Subject: Re: Mandatory donations or build from CVS...
From: "Stephen J. Turnbull" <>
Date: Fri, 12 Oct 2001 17:41:38 +0900

>>>>> "Kevin" == Kevin A Burton <> writes:

    >> Welcome away from the magical pixie dust of open source.
    >> You've got expenses, and you need to meet them.  This ain't
    >> 1999, and meeting those expenses is not something you can
    >> Raymond away.

    Kevin> huh?  What is Raymond away?

Eric Raymond, Magic Cauldron, etc.  "Free software is a good business
proposition, but rms makes it impossible to see that, so let's rename
it `open source.'"  Didn't work.

By the way, Eric has always been perfectly charming and reasonable in
the presence of real economics as far as I can tell.  ;-)

    Kevin> We will see.  I am going to do it anyway and see what the
    Kevin> feedback is.  All this theoretical conjecturing is good but
    Kevin> I think an actual experiment may help out.

This is very similar to shareware.  All of the shareware I ever used
for more than twice the trial period suggested (this is empirical, I
don't have a principled reason for cheating that much and no more :)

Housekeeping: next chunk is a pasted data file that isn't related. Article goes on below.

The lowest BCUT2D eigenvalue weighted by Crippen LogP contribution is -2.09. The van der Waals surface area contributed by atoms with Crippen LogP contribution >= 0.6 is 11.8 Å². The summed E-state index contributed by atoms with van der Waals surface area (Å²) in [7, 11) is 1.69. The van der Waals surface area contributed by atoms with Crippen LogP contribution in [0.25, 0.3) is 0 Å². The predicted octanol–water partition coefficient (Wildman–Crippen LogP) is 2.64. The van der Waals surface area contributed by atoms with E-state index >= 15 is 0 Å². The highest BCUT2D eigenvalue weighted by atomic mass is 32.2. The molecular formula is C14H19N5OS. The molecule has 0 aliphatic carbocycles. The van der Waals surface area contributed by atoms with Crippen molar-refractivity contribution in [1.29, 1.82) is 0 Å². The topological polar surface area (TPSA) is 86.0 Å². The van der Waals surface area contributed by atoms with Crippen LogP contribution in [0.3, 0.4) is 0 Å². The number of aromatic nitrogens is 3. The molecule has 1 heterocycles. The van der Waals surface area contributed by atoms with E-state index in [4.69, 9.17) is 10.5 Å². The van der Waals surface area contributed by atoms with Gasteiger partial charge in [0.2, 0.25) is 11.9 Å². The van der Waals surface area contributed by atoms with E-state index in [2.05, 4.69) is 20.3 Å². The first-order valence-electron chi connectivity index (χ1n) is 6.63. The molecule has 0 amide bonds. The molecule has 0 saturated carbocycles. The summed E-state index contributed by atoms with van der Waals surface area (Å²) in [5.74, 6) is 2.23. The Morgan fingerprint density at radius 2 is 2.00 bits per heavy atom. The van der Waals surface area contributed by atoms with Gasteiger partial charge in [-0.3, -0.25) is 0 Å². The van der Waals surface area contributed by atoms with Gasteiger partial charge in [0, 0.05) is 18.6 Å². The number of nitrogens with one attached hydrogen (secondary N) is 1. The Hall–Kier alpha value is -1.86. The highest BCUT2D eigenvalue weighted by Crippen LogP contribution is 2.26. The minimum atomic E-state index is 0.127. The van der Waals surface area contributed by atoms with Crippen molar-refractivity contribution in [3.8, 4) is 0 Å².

I've paid for ... eventually, once nearly a year after I stopped using
it.  :)  A lot more than the $5 you mentioned, too.  But most people
don't pay up, for whatever reason.  Paypal may make it more likely.

So you'll probably make several times more money.  I bet your
downloads drop drastically, though.

As for alternative URLs "screwing the author", you're mostly wrong.
Norbert et al are not out to screw the author, any more than the five
publically accessible (but not well-known, and three are now out of
that business) distributors of Emacs 21 that I know about are out to
screw the Emacs developers.

They're out to help their friends get around annoying restrictions,
and they don't mind if that allows their friends to help other
friends, and pretty soon people are posting URLs to Usenet.

And to be honest, I don't understand the psychology behind releasing
software under a free license and feeling badly that people don't pay
up.  That's the whole point of releasing it under a free license, so
that people who don't feel like paying don't have to!  Calling them
"pirates" (your word, even if you did put it in quotes) is just not
intelligible to me.  If you really feel that way, what's wrong with a
proprietary license?  It says exactly what you mean!

University of Tsukuba                Tennodai 1-1-1 Tsukuba 305-8573 JAPAN
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	  Don't ask how you can "do" free software business;
	  ask what your business can "do for" free software.